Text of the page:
• Tipton’s mobile library service set to be lost

    23rd October 2013 | News | Claire
  • DCC must save around £110m over the next four years and as part of cost saving measures, 69 stops are suggested to be withdrawn from the mobile library service across Devon.

    Of those, 50 stops are the only visits the mobile library service makes to that particular community.

    In Ottery Rural ward, Tipton St John is set to lose the service, which arrives for about half an hour on alternate Tuesday afternoons.

    Yesterday, I visited the library van on its stop at Tipton and spoke to the librarian and the two residents who use the service there.

    The internet, online books, after school clubs and other issues, looks as though it has contributed to fewer people using the mobile library service.  Officers assure me that the service has been advertised well in Tipton St John.

    I will circulate this blog-post to the residents I have email addresses for at Tipton St John, before submitting my response to DCC’s consultation.

    I would like to check if people are fully aware of the service, whether they would use the service in future if it does remain, or whether they are not too worried to see it lost.  Comments below please!  Thanks.

    Here’s DCC’s press release: 

    Devon County Council is launching a consultation with mobile library users, as proposals are considered which would remove underused stopping places from mobile routes, and reduce the frequency of the service, cutting the cost of the service by half.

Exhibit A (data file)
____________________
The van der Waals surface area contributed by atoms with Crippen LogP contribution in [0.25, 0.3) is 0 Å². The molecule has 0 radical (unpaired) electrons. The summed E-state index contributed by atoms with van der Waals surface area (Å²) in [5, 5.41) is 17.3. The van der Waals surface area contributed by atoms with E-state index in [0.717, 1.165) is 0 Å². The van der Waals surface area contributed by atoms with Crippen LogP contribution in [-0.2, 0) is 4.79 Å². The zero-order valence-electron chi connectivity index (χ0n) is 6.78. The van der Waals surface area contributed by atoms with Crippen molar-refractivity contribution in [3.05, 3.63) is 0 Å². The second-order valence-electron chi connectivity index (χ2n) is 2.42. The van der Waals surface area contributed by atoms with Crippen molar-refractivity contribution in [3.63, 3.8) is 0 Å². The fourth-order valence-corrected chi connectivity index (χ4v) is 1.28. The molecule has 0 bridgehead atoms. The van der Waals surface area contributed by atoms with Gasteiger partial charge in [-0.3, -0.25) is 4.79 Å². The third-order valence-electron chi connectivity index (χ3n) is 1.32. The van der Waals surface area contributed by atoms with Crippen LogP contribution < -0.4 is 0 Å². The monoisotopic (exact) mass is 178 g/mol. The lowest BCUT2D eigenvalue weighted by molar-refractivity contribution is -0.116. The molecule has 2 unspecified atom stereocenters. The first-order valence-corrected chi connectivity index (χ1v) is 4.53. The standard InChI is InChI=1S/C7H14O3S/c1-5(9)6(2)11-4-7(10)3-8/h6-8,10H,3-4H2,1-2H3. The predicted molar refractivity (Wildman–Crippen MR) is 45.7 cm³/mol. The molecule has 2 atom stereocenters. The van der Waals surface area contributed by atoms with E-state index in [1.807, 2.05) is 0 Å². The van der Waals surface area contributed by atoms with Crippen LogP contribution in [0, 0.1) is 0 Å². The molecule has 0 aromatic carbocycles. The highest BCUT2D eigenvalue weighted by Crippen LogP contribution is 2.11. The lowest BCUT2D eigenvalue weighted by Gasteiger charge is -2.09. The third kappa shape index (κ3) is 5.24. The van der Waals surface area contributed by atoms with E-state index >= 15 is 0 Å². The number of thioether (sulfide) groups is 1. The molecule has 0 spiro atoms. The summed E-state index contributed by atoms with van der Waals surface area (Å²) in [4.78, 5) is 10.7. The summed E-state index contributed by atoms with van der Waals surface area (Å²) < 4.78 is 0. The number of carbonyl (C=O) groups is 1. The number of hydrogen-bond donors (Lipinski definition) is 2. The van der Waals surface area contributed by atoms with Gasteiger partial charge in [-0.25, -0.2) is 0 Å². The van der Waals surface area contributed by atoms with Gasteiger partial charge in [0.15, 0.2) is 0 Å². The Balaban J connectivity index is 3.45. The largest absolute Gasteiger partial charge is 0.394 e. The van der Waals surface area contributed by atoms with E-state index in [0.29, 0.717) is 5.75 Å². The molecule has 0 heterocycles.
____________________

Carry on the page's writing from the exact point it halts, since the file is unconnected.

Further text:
Approximately 5,100 people across Devon use the Council’s fortnightly mobile library service in rural communities not served by a static library. 

    Eight mobile libraries currently make 522 stops around Devon, stopping for between 20 minutes to 3 hours, but visitor figures show that 69 stops are significantly underused, with just three or fewer people using these stops.

    The Council is proposing to remove the stops from its service, affecting 160 mobile library users.  The remaining 4,900 users could see their frequency reduced from fortnightly to monthly stops, although borrowing times would be changed to reflect a new timetable.

    The council’s home delivery service to residents who are disabled or who can no longer physically access library services would remain in place.

    The change would reduce the council’s spending by £200,000 a year, contributing to the £110 million cuts the council faces over the next four years because of Government cuts to its funding.

    It would also reduce the council’s mobile fleet by four vehicles, which are otherwise now due to be replaced.

    Councillor Roger Croad, the Council’s Cabinet Member responsible for the service said:

    “The mobile library service costs nearly twice per customer, compared to the average cost per customer to our static libraries.

    “69 of the 522 mobile library stops are used by just three or fewer customers.  When we undertook a major review of the mobile library service 3 years ago, we introduced criteria to ensure the stops were well used.  We have now reviewed usage of all stops and our proposal is to remove these significantly underused stops from our routes, but maintain the service to the majority of customers.

    “We have four mobile vehicles approaching the end of their useful life, and if these proposals go ahead, it would mean that we no longer need them, reducing our costs considerably.”

    Six weeks of consultation starts this week with all mobile library users, as the council seeks to get people’s views and understands the possible impact that the proposals may have. Once comments have been analysed, the Council hopes to make a decision in December with a view to introducing a change to the service in the new financial year.